This Bank ( a Big Six bank) decided to renew the mortgage into a closed 6 month term…even though they had been informed by the client that she was paying them out… and informed by her lawyer that they were paying them out….   WHY?  I have no idea….but they ended up charging and collecting a penalty for $1600…

Once again, with the help of Ellen Roseman from The Star, the bank refunded the entire $1600 to that client some 3 months later….   The worst part about this story is that the Branch Manager refused to return any calls to the client or her lawyer…..  Quite Pathetic.

The Big Banks are reporting $Billion quarterly profits

Have you read some of the financial reports from the Big Banks?  Do you know where they are making most of their money?  From Domestic Banking…  The above stories are just 2 examples where clients are being gouged and ripped off….how many more of these situations exist?

Have a Variable rate mortgage at Prime +? renegotiate now and save.

With new variable rate pricing of Prime MINUS 0.45% and 0.50% available, this is probably a great time to break that mortgage and save some money…

Variable rate mortgages have penalties capped at no greater than 3 months interest… if you have a mortgage of Prime 0.25% or above, then you can save $thousands….   Call your Mortgage Broker for an analysis…

Historical rate trends favour variable rates..

Sometimes it’s just easier to see the numbers on a graph.. Here are a few updated graphs from Firstline Trust… Firstline Trust Historical Rates February 2010… Notice the spread between the Bank Prime rate and Fixed Rates… the spread is usually around 1.00% to 2.00% in favour of Variable rates.

Variable rate mortgages have outperformed Fixed rates in over 88% of the time…. here’s a great study by Professor Moshe Milevsky of Schulich School of Business… Milvesky variable rate 2008.    And here’s an article today by the Canadian Press that comments quietly, that Variable Rate should still be considered…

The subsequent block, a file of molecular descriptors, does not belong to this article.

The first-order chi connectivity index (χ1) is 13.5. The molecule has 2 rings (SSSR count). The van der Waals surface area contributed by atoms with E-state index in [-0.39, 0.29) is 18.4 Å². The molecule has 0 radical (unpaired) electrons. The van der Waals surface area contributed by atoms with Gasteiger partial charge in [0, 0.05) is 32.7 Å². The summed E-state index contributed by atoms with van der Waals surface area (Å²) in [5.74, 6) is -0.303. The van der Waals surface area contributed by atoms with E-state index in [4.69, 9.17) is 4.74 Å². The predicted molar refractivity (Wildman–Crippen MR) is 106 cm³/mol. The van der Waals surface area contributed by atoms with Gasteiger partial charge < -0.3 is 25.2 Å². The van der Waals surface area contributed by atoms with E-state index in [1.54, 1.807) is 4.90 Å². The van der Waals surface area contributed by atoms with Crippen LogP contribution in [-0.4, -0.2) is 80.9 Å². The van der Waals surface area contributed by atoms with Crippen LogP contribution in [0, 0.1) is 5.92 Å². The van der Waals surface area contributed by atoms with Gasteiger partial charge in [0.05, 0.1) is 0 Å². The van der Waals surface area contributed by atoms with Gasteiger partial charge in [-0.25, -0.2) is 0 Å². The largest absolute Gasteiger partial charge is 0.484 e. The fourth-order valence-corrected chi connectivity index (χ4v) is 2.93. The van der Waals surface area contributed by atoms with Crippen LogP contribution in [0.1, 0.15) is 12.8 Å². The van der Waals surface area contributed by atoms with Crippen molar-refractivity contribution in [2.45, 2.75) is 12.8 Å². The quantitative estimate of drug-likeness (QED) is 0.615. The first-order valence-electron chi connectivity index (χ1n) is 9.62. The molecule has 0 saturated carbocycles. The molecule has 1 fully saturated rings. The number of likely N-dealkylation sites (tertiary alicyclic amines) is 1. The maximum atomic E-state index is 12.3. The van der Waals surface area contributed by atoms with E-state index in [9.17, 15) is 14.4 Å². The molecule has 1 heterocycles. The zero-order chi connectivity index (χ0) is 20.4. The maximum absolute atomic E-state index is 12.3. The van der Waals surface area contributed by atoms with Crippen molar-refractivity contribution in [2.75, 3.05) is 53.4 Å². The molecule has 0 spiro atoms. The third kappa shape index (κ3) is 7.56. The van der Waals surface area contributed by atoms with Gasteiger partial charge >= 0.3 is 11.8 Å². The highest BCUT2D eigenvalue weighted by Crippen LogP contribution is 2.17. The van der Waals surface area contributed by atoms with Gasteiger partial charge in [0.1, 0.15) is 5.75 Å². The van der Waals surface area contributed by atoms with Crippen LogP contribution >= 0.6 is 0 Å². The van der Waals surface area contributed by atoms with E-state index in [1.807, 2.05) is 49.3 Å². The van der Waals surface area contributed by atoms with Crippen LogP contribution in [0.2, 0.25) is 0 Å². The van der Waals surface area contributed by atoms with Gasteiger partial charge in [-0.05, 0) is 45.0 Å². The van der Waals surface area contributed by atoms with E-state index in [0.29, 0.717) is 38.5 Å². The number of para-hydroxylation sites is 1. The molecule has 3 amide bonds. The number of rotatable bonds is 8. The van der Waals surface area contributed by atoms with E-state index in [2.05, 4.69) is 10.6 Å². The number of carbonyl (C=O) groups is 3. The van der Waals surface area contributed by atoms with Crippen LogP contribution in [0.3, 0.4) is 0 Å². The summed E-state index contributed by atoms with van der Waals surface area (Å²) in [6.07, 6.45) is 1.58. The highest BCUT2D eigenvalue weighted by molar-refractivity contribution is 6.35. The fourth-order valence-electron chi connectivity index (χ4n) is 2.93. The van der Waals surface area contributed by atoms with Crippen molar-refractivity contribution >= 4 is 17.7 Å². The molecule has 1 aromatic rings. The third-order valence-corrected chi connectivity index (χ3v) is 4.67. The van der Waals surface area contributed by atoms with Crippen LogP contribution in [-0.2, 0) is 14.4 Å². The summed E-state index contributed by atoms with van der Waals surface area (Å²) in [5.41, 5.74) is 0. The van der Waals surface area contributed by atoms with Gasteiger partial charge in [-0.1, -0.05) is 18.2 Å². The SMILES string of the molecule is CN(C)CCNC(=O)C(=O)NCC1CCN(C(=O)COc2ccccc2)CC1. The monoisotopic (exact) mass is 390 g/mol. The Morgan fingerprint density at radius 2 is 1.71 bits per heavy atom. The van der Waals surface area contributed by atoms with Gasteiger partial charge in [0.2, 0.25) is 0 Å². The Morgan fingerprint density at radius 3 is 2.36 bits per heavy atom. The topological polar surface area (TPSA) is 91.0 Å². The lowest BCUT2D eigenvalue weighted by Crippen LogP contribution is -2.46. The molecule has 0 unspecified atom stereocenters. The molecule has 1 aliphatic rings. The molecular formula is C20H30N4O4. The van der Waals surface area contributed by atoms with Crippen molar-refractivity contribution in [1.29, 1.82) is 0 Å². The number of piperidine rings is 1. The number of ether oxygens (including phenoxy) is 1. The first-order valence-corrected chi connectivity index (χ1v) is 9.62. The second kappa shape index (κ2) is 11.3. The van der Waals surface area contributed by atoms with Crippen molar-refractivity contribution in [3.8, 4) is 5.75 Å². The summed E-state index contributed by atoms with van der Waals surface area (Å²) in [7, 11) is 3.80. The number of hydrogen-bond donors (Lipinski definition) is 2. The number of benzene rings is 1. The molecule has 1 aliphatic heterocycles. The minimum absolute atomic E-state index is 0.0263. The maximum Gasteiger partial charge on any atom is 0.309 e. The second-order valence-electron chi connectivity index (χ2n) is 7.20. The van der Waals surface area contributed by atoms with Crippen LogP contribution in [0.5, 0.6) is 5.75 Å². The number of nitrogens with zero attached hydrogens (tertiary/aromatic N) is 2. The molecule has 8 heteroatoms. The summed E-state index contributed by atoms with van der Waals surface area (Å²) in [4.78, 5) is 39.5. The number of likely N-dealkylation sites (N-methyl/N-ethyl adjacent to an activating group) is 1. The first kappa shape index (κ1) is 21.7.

Hey, by the way… did I mention that we are still in historical rate territory?  If you look back at historical rates, you will see that it’s still a GREAT time to borrow money… Fixed rates in the 4.00% range… Variable rates still under 2.00%…  Doesn’t sound too bad to me…

TD and RBC raise rates by 0.60%.

TD and RBC have increased their 5 year posted mortgage rates this morning. We can expect others to follow. This comes as no surprise as the 5 year Bond Market increased to 2.87% causing the margins to shrink.

This is probably the beginning of several increases to come over the coming months. If the Economists are right, then we will see these types of hikes followed by a pause to see how the economy reacts.

We will be paying close attention to inflation, unemployment and the $Canadian dollar.

Fixing or locking in your rate may be an option for some but variable rate mortgages are still around 2.00% below 5 year Fixed Rates.

I’m still a fan of variable rate mortgages. I just think that they are a better product. But hey, that’s just me. We are all different and have different needs. Always talk to a Mortgage Broker to get your needs evaluated.